TrueOS is FreeBSD with some FreeNAS specific modifications in it. A frozen ports tree is also used so versions of the ports they use don't get bumped without them knowing !

Install git, Python and other complementary packages

As root:

> pkg install devel/git archivers/pxz lang/python ports-mgmt/poudriere-devel sysutils/grub2-pcbsd sysutils/xorriso sysutils/cdrtools py27-sphinx py27-sphinxcontrib-httpdomain-1.2.1

Get the Sources from GitHub and Change build parameters

> cd /root/
> git clone
[ > git clone -b 9.2.1-BRANCH]

Refer to the GitHub page of the FreeNAS project to see available branches.

Build with portsnap and Ports

For security reasons, the standard installation of FreeNAS is pretty much closed and does not include portsnap, although we want to be able to install ports later on, so we require some possibility to install new packages onto the FreeNAS OS.

We will need to modify /root/freenas/build/nano_env as follow:

line 224, 225: comment out

line 307 change "yes" to "no"
: ${WITH_PKGNG:="no"}

line 326: comment out

line 334: comment out

line 344: comment out

line 346: comment out

line 352: comment out

line 360: comment out

lines 398, 399: comment out

lines 416, 417: comment out

It turns out that, as of this writing, the FreeBSD VirtualBox Guest Additions DO NOT YET SUPPORT SHARED FOLDERS!

See the FreeBSD VirtualBox ToDo page, where it is stated:
Guest Additions: Implement vboxsf (shared folders)

This means there is currently NO WAY of accessing a host's shared folder from a FreeBSD guest VM 8-o

It turns out that, although the above modifications permits ports installation on the FreeNAS system, installation of the emulators/virtualbox-ose-additions gets stuck for different reasons that we won't detail here, we'll try to have this, and a few others, installed at compile time. Therefore we'll modify /root/freenas/build/nanobsd-cfg/os-ports as follow:

Add at end of file:

add_port emulators/virtualbox-ose-additions PORT_OPTIONS=NONE
add_port sysutils/py-ranger

Finally, modify virtualbox-ose-additions to accept the PORT_OPTIONS=NONE value in /root/freenas/FreeBSD/ports/emulators/virtualbox-ose-additions/Makefile:

line 51: add NONE


/root/freenas/build/ports/ line 35:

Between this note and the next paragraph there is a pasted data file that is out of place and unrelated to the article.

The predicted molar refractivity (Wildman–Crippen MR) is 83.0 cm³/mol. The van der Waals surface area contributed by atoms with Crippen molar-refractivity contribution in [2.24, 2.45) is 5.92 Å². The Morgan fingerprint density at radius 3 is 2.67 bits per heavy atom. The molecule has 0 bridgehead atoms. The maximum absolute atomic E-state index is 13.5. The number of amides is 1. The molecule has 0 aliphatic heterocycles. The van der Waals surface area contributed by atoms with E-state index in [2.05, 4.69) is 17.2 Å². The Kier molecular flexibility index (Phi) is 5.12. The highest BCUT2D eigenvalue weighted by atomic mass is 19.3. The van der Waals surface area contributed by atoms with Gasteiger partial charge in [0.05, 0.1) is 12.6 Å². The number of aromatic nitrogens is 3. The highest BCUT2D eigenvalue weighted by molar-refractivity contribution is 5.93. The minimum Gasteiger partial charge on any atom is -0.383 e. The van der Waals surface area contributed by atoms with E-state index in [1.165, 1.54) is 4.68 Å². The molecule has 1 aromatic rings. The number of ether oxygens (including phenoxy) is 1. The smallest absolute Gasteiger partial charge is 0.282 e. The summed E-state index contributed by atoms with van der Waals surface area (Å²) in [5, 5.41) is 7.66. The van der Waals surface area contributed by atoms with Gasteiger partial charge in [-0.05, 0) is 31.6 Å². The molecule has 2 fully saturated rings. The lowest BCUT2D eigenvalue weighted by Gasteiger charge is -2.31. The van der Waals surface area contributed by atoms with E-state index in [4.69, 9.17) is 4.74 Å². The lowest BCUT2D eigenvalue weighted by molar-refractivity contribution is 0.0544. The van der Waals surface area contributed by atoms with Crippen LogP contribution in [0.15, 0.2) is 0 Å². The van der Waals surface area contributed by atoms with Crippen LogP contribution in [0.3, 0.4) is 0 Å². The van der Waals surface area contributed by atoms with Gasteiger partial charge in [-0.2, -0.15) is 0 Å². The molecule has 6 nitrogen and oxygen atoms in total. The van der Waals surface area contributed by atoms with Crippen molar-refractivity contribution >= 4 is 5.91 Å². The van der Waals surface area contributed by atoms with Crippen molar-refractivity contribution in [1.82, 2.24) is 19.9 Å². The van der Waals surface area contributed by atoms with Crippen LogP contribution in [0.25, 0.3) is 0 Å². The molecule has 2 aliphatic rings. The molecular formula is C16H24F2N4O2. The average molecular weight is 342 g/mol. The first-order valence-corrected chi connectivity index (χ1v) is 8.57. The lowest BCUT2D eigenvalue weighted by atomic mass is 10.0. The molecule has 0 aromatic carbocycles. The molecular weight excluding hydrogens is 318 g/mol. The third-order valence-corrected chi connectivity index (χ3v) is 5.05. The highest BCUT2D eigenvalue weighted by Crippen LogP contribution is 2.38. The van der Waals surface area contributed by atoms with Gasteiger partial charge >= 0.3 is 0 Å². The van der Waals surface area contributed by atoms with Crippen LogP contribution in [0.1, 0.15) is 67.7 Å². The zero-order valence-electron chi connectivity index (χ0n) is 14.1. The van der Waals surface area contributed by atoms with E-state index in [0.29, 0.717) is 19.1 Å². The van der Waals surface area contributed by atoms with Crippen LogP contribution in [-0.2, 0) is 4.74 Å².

Compile FreeNAS Installer iso

v 9.3+

> cd /root/freenas
> make checkout  
> make release
> make update

The install process for earlier versions of FreeNAS (9.2.x) is different and causes a LOT of complications so we won't cover it here.

If the process succeeds (took about 3 hours on the VM), the resulting .iso file should be available at:

Transfer .iso file to host

On your host machine:

> cd /path/to/iso/repo/
> sftp root@
> get /root/freenas/objs/FreeNAS-9.3.1-MASTER-2015xxxxxxxx/x64/FreeNAS-9.3-Nightlies-2015xxxxxxxx.iso

Prepare src for transfer to the FreeNAS VM [deprecated]

We'll create a new FreeBSD 64-bit VM, booting from our built .iso image:

  • Name: FreeNAS-Dev-9.3.N
  • Type: BSD
  • Version: FreeBSD (64-bit)
  • Memory: 2048 MB
  • Processors: 1
  • Create virtual hard disk now
  • Disk file type: VDI
  • Dynamically allocated
  • 8 GB
  • Network > Adapter 1 > NAT
  • Network > Adapter 2 > Host-only adapter / vboxnet0
  • Storage > Controller: IDE > Optical Drive > load FreeNAS-xxx.iso

You might get an error of type:
ACPI Exception: AE_ALREADY_EXISTS, Unable to install System Control Interrupt handler
If this happens, close your VM, and make sure to check: System > Motherboard > Enable I/O APIC

FreeNAS Installation

Once the VM has booted, installation panels will let you make selections:

  • Install/Upgrade
  • ada0 (your vbox hardisk)
  • Password…
  • Shutdown

VM Storage

Detach CD .iso image from VM.

As we'd like to experiment with zfs raids, we'll add a SATA controller and link 5 virtual HDs of 3GB each. Those .vdi files already exists from a previous install so we duplicate the .vdi files and change their UUID:

> cp /path/to/original/SATAHD*.vdi /path/to/new/
> vboxmanage internalcommands sethduuid /path/to/new/SATAHD1.vdi
> vboxmanage internalcommands sethduuid /path/to/new/SATAHD2.vdi
> vboxmanage internalcommands sethduuid /path/to/new/SATAHD3.vdi
> vboxmanage internalcommands sethduuid /path/to/new/SATAHD4.vdi
> vboxmanage internalcommands sethduuid /path/to/new/SATAHD5.vdi